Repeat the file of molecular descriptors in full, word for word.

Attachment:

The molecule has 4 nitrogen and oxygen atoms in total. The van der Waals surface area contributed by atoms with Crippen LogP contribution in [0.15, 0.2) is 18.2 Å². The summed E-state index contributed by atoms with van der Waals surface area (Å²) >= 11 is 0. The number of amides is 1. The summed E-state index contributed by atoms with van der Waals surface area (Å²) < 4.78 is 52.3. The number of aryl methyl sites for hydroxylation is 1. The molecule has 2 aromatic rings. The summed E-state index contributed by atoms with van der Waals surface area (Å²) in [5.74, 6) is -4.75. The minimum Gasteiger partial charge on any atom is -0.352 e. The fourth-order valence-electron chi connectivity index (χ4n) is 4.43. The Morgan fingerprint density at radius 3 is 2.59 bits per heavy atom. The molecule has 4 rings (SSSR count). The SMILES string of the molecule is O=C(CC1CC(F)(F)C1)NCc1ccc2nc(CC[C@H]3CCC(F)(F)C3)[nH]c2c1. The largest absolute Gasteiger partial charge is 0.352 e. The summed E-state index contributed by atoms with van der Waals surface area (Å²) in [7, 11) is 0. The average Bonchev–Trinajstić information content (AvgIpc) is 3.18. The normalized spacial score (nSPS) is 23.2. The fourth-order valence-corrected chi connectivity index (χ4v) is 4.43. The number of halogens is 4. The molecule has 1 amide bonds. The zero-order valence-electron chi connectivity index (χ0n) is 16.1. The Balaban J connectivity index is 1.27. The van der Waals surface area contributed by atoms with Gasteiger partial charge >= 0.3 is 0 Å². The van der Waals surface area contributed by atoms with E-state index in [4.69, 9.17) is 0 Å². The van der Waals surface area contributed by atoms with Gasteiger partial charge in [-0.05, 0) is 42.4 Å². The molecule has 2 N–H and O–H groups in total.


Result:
The molecule has 4 nitrogen and oxygen atoms in total. The van der Waals surface area contributed by atoms with Crippen LogP contribution in [0.15, 0.2) is 18.2 Å². The summed E-state index contributed by atoms with van der Waals surface area (Å²) >= 11 is 0. The number of amides is 1. The summed E-state index contributed by atoms with van der Waals surface area (Å²) < 4.78 is 52.3. The number of aryl methyl sites for hydroxylation is 1. The molecule has 2 aromatic rings. The summed E-state index contributed by atoms with van der Waals surface area (Å²) in [5.74, 6) is -4.75. The minimum Gasteiger partial charge on any atom is -0.352 e. The fourth-order valence-electron chi connectivity index (χ4n) is 4.43. The Morgan fingerprint density at radius 3 is 2.59 bits per heavy atom. The molecule has 4 rings (SSSR count). The SMILES string of the molecule is O=C(CC1CC(F)(F)C1)NCc1ccc2nc(CC[C@H]3CCC(F)(F)C3)[nH]c2c1. The largest absolute Gasteiger partial charge is 0.352 e. The summed E-state index contributed by atoms with van der Waals surface area (Å²) in [7, 11) is 0. The average Bonchev–Trinajstić information content (AvgIpc) is 3.18. The normalized spacial score (nSPS) is 23.2. The fourth-order valence-corrected chi connectivity index (χ4v) is 4.43. The number of halogens is 4. The molecule has 1 amide bonds. The zero-order valence-electron chi connectivity index (χ0n) is 16.1. The Balaban J connectivity index is 1.27. The van der Waals surface area contributed by atoms with Gasteiger partial charge >= 0.3 is 0 Å². The van der Waals surface area contributed by atoms with E-state index in [4.69, 9.17) is 0 Å². The van der Waals surface area contributed by atoms with Gasteiger partial charge in [-0.05, 0) is 42.4 Å². The molecule has 2 N–H and O–H groups in total.